• Sharing in both the profits and losses from both ventures and whether that is agreed to before the joint venture was formed 
  • The existence of a contract between the various parties and if there are clause or conflicts of interest between either party in the joint venture
  • Equal and proportionate contributions by each party
  • Mutual sharing of risk other liabilities

Joint ventures may be created for nearly every type of business and there are no uniform guidelines that determine when a joint venture has formally been entered into. Determining whether a joint venture has been formed is usually done on a case-by-case basis and will depend on the facts of each venture. 

However, a valid joint venture agreement or contract is usually more helpful to establish the existence of a joint venture. Finally, the courts will consider the various parties’ intent to exercise control over operations more than they will consider their economic interest in the project.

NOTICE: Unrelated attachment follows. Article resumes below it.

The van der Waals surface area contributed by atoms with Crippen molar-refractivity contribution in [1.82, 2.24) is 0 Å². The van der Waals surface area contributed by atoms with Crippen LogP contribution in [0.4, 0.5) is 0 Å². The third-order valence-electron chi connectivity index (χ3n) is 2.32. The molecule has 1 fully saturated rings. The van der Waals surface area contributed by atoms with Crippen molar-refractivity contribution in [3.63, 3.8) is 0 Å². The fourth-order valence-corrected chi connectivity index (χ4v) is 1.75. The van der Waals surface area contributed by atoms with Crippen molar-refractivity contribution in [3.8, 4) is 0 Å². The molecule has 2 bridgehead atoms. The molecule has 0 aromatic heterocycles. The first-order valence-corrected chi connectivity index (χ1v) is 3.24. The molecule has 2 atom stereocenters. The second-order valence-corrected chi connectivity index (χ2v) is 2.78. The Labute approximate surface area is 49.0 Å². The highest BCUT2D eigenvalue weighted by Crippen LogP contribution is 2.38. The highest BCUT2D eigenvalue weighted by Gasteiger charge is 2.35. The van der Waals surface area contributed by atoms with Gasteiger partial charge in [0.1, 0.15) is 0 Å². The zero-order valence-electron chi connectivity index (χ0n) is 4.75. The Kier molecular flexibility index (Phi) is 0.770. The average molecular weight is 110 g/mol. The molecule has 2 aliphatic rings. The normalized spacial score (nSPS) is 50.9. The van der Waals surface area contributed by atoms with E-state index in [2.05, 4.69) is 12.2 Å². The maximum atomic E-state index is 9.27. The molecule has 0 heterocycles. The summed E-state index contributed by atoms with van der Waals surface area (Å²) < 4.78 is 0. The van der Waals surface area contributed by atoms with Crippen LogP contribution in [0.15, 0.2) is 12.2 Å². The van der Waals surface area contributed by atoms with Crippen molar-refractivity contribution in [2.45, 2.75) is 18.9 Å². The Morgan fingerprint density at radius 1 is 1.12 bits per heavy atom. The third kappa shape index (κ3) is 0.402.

How Is a Joint Venture Dissolved or Terminated?

Dissolution is the termination of a joint venture. Dissolution or termination of a joint venture will depend largely on each case and the relevant facts. Listed below are the ways a joint venture can be terminated or dissolved:

  • According to the termination or dissolution provisions in the joint venture contract, most joint venture contracts will state a date upon which the venture is to end. 
  • Because it was ordered by a court decree. 
  • At the direction of one of the venturers. Moreover, provisions regarding at-will dissolution will likely be contained in the contract.
  • The stated goals of the venture have not been met, or have already been completed.
  • The aims of the venture have become impossible to fulfill and therefore the joint venture in jeopardy.